Pi Cam is an all-in-one desktop camera that can be accessed from anywhere in the world. You can use Pi Cam to monitor your 3D printer so you don’t waste precious filament, or set it up and leave it to record timelapse video. You could also just leave it on your desk and use its Raspberry Pi 4 as a server or a desktop computer when the camera function isn’t needed.
Pi Cam hardware
- Arducam lens for Raspberry Pi camera (this 16mm telephoto or this 6mm wide-angle will work)
- Fan to keep everything cool
- 3D-printed parts to keep everything together and looking chic (here are all the STL files if you’d like to print your own. You can also modify the design model in Fusion 360 if you want to make tweaks)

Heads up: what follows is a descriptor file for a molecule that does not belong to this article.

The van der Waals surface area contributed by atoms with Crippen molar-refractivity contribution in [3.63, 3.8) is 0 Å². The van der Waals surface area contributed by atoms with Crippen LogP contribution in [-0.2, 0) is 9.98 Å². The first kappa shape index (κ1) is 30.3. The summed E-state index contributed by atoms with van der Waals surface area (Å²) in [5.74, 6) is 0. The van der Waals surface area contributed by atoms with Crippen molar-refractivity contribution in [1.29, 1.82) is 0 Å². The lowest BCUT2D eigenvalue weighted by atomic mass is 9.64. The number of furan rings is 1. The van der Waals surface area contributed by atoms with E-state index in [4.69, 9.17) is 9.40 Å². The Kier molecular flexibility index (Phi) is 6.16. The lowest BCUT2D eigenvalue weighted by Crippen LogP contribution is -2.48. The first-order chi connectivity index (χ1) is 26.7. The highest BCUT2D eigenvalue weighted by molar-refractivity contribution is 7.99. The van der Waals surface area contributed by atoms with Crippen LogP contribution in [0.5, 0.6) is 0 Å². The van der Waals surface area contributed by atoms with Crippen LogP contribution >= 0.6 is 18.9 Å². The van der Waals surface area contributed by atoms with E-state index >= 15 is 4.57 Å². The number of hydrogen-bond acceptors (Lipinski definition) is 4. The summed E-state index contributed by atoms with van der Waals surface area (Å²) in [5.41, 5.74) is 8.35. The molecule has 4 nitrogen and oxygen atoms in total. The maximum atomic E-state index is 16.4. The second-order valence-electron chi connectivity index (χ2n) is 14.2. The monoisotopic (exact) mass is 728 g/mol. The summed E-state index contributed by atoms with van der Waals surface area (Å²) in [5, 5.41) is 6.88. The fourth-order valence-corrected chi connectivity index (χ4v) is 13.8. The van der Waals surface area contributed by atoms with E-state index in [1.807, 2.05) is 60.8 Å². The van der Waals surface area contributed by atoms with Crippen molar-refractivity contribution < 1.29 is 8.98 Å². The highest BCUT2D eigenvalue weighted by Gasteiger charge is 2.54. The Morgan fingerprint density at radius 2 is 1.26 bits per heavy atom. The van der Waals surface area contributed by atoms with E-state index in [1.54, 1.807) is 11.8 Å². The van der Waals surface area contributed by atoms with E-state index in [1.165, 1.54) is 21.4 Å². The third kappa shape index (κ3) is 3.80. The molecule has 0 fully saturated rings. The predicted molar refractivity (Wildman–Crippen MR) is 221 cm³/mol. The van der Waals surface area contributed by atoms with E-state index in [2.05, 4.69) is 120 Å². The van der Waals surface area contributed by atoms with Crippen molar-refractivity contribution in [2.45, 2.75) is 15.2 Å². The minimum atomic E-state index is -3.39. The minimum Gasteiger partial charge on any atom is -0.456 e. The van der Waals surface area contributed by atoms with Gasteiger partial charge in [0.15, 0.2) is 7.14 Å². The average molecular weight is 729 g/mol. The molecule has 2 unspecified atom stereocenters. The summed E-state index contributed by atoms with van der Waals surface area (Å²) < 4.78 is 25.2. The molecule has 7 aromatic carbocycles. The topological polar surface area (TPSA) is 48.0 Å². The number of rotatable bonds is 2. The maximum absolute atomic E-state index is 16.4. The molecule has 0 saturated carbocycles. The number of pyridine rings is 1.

A Raspberry Pi 4 sits screwed safely inside the case, with the HQ Camera mounted and held in place by a separate 3D-printed part. The lens is mounted after everything else has been connected and screwed in.
How to set up Pi Cam
Maker Mukesh Sankhla has put together dreamily comprehensive step-by-step instructions. He walks you through printing and screwing the case together and wiring everything up to your Raspberry Pi. Then onto creating a remote.it account and setting up Remote VNC so you can control Pi Cam from anywhere.
We’d rather not say what Pi Cam would capture if it were left on timelapse mode at our Pi Towers desks. But you’d make our day if you cared to share what shenanigans go on in your working environment. If only to make us feel less chaotic.